Not to be confused with a game about swimming, Pool Nation is all about banging balls in pockets and having fun while you do so. Released in its original form back in 2013 on Steam and old-gen consoles, this title has finally found its way onto the PS4 and it's this version we'll be looking at. From what we played, it's a pretty fun title with a lot of modes to explore, but it comes with a few bugbears that we're going to explore now.
While there are Online, Versus and a really cool Endurance mode, we started off in Career. You basically travel the world playing through qualifiers and rounds until you reach a final, win it, and move on to the next country. It all sounds a bit too easy, and at times it is.
The AI players you come up against at the start are appalling. If they pot one ball, the next shot will never go down. They can miss the easiest pots leaving you to wonder if it was even possible to miss it in the first place. As the game progresses, you play higher level characters, but they're still not that great. We found ourselves winning too easily, one time after an AI player missed for no good reason.
That combined with an assisted aiming system that allowed you to see exactly where the ball was heading, and a top down view, made it way too easy to dominate frames. The only way we lost one was by fouling and potting the black too early. There were overly simplistic aiming modes, and you can even turn them off completely if you want to make it a little harder, but it still feels a bit too easy.
However, we still found ourselves having lots of fun when clearing the table. The ball physics and the sound effects when the balls are hit are all spot on. This is the part of the experience that makes it enjoyable to play and, frankly, it's what kept us coming back. The cueing action also felt good, but somehow not quite as tight as the movement in Snooker 19. It doesn't take away from the experience, though.
The amount of things you can buy with in-game currency also made the experience more complete. You can get new sets of balls, cues and locations, and these unlocks really gave us a sense of purpose when it came to earning money through both career and online play.
The tables, balls and environments you play in all look great. One thing we'd say is that while you travel the world, you're always in a pool hall, so don't expect to see much of Japan or Hawaii. The halls themselves look really well designed, though, with people, posters and vibrant colours that really set the mood. The electronic music changes from location to location and gives the game the right atmosphere to help you settle into your ball potting duties.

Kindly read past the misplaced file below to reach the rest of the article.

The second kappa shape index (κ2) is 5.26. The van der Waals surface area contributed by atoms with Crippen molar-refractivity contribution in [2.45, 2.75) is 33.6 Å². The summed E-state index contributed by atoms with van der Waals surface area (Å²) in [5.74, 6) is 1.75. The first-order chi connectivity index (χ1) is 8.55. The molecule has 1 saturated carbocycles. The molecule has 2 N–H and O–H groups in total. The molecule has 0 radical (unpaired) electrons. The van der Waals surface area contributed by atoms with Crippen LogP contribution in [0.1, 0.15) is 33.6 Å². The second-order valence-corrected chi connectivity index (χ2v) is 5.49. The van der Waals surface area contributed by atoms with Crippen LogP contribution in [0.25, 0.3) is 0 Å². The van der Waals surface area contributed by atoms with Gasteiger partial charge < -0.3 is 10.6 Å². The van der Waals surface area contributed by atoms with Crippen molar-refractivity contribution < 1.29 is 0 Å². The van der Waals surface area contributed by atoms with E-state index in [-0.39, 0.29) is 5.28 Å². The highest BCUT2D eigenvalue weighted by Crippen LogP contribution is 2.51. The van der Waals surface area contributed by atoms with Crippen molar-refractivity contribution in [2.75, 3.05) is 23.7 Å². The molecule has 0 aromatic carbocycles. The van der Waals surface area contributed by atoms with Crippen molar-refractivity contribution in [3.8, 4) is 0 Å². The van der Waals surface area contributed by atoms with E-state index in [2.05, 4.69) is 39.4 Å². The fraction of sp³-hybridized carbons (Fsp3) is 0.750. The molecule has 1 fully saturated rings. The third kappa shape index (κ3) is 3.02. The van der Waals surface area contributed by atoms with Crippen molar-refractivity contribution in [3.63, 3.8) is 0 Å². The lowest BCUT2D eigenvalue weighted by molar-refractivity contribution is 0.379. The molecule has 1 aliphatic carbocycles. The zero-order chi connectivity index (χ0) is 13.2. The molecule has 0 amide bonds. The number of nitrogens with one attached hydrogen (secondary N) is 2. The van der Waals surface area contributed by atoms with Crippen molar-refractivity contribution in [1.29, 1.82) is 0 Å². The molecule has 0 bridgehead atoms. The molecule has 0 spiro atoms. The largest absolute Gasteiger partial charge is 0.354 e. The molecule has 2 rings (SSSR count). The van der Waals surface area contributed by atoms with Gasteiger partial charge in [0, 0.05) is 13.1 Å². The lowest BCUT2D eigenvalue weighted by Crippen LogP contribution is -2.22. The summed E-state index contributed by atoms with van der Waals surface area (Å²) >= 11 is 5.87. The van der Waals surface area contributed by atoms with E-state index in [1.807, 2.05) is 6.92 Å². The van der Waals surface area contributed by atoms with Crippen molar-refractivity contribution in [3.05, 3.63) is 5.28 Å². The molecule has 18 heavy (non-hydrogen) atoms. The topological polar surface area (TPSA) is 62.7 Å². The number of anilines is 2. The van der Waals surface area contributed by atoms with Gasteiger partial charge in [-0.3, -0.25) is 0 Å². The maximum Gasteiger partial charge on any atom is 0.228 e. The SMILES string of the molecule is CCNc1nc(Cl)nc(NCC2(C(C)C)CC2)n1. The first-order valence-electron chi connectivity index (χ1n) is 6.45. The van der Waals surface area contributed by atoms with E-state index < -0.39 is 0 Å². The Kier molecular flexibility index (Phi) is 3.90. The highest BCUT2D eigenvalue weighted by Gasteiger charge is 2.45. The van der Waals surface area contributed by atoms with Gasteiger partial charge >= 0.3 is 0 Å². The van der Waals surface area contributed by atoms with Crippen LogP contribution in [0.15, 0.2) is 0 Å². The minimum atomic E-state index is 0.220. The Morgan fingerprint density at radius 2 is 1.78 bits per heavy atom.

The only graphical thing we didn't like was that every time you potted a ball, there was a slow down effect as it was going into the pocket. It removed any element of doubt over whether the ball was going in. We liked the effect, but it was massively overused and took away some fun from the experience. Otherwise, the title menu looks fresh and engaging, but could only be navigated by the stick and not the D-pad, which we found a little annoying.
There is great variety when it comes to the modes and game types that are there for you to get your teeth into. 8 Ball, UK Pool, 3 ball and Golf (where you have to pot in a designated pocket) are all included, and that's not even the whole list. We were delighted to see that snooker was there as well, although it wasn't the main focus of the title.
Online options let you play other people for in-game currency, or even take part in leagues. A welcome additional was the the offline two-player mode, so you can also play a friend on the same screen at home. However, the most fun we had was with Endurance. You basically have to keep potting balls, and all the while more balls are added to the table. When the number of the balls on the table reaches 24, it's game over. This was so much fun, and the drama was increased by each new ball floating like a ghost of future present over the location where they were about to spawn.
Alas, our time with the game saw us experience a bunch of glitches. We're hopeful they will be fixed by the time you read this, but the version we played had a few problems (especially in the trophy department - where they would pop for no reason, or wouldn't pop at all). A patch seemed to sort that out, but then the balls started going through the cushions in snooker mode. We're sure this can all be fixed, but it could have been tested a bit more pre-launch.
We reviewed Snooker 19 earlier in the year, and it seems that our complaints there are the opposite of ours here. Snooker 19's AI was very difficult, and there was a lack of game modes, but here it's the opposite - it's too easy and there are loads of things to do. Still, Pool Nation is quite a lot of fun with its variety of game modes, and it's a great shout if you're looking for something to while away the time on a rainy day and you've got a friend to play with. The glitches, which may or may not be an issue by the time you play it, should have been fixed before launch, and the AI needs a bit of work, however, it's good if you're looking for something light and fun, although it might not appeal to more hardcore fans of the sport.